NPR is doing a series on this election cycle’s spate of anonymous attack-ads. Here’s the jist of the problem:
Two such groups advertising in Pittsburgh are Americans for Job Security and the U.S. Chamber of Commerce. Both are 501(c)s, organized under the tax code as nonprofits. The law says they can’t engage in politics as their primary purpose. It also says they can accept unlimited donations and don’t have to report their donors. Couple that with the U.S. Supreme Court’s Citizens United ruling, and you have a wide-open path for corporate money to flow into partisan politics.
Here’s an interesting tidbit buried at the bottom of the story (emphasis mine):
The ads in Pittsburgh attacked candidates of both parties, but the ones attacking Republicans were all from Democratic candidates or party committees, groups that have to disclose their donors. Not one ad from the supposedly nonpolitical groups attacked a Republican. All of those ads are aimed at Democrats.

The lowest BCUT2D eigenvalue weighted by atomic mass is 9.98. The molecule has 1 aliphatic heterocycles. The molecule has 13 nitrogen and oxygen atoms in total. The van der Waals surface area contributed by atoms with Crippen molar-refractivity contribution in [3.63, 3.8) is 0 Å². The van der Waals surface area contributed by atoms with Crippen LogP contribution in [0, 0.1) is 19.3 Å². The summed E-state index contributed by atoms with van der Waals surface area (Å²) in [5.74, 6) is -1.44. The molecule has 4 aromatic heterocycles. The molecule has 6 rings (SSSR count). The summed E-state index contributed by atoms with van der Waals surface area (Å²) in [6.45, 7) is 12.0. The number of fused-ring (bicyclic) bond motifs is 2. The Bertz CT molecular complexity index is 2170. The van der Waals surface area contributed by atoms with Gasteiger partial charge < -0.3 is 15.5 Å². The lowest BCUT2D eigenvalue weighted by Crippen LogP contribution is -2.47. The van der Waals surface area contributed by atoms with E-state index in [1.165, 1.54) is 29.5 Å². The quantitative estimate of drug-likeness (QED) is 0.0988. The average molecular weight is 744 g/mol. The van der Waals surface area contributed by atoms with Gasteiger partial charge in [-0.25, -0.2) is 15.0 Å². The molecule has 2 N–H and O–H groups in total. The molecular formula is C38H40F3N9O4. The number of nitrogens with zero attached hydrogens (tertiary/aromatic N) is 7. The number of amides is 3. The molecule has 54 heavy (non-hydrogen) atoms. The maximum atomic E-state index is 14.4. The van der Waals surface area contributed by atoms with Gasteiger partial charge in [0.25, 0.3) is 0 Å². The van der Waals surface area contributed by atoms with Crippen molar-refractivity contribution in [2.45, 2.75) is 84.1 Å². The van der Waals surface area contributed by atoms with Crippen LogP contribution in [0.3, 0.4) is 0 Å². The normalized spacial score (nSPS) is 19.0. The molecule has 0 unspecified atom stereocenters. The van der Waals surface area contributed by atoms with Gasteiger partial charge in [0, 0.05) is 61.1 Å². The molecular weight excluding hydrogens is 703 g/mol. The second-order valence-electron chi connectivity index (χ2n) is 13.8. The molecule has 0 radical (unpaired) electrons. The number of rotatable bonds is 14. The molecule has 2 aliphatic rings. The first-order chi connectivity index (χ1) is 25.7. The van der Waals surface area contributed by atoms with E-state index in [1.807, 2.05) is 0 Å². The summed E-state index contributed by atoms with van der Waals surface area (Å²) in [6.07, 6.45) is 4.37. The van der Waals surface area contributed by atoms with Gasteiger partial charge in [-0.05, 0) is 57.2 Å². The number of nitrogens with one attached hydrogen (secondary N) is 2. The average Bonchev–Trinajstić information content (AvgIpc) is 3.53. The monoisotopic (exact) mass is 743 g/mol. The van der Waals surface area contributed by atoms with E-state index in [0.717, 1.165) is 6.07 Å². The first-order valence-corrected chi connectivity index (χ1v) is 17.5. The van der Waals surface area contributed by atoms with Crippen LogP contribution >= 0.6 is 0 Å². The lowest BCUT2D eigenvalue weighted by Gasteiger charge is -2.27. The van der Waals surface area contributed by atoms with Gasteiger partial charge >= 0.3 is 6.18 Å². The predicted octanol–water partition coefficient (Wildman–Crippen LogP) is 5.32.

NPR: ‘Nonpolitical’ Groups Target Democrats In Ad Blitz
And yes, attack ads do work. Read Everything You Think You Know About Politics and Why You’re Wrong for some insights into political campaigns.